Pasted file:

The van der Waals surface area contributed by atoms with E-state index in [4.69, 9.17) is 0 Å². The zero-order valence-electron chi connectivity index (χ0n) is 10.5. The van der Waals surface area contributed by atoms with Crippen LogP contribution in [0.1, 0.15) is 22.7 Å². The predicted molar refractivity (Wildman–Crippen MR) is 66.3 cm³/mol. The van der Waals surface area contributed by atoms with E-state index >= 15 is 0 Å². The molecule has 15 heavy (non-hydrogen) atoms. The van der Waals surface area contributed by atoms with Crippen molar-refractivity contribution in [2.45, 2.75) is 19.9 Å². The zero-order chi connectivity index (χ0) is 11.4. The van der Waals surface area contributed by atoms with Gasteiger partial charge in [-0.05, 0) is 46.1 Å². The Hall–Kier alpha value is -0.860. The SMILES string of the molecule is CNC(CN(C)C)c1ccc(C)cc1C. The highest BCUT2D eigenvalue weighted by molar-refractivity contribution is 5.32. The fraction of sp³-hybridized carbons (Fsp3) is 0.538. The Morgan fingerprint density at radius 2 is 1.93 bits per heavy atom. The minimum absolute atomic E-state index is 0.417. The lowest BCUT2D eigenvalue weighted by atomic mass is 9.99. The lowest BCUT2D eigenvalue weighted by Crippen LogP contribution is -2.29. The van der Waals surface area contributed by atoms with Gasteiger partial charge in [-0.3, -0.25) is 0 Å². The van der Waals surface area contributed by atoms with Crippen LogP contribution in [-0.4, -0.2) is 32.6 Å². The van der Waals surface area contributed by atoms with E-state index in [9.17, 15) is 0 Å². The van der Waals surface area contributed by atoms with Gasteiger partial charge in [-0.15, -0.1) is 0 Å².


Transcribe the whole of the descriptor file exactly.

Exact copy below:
The van der Waals surface area contributed by atoms with E-state index in [4.69, 9.17) is 0 Å². The zero-order valence-electron chi connectivity index (χ0n) is 10.5. The van der Waals surface area contributed by atoms with Crippen LogP contribution in [0.1, 0.15) is 22.7 Å². The predicted molar refractivity (Wildman–Crippen MR) is 66.3 cm³/mol. The van der Waals surface area contributed by atoms with E-state index >= 15 is 0 Å². The molecule has 15 heavy (non-hydrogen) atoms. The van der Waals surface area contributed by atoms with Crippen molar-refractivity contribution in [2.45, 2.75) is 19.9 Å². The zero-order chi connectivity index (χ0) is 11.4. The van der Waals surface area contributed by atoms with Gasteiger partial charge in [-0.05, 0) is 46.1 Å². The Hall–Kier alpha value is -0.860. The SMILES string of the molecule is CNC(CN(C)C)c1ccc(C)cc1C. The highest BCUT2D eigenvalue weighted by molar-refractivity contribution is 5.32. The fraction of sp³-hybridized carbons (Fsp3) is 0.538. The Morgan fingerprint density at radius 2 is 1.93 bits per heavy atom. The minimum absolute atomic E-state index is 0.417. The lowest BCUT2D eigenvalue weighted by atomic mass is 9.99. The lowest BCUT2D eigenvalue weighted by Crippen LogP contribution is -2.29. The van der Waals surface area contributed by atoms with Gasteiger partial charge in [-0.3, -0.25) is 0 Å². The van der Waals surface area contributed by atoms with Crippen LogP contribution in [-0.4, -0.2) is 32.6 Å². The van der Waals surface area contributed by atoms with E-state index in [9.17, 15) is 0 Å². The van der Waals surface area contributed by atoms with Gasteiger partial charge in [-0.15, -0.1) is 0 Å².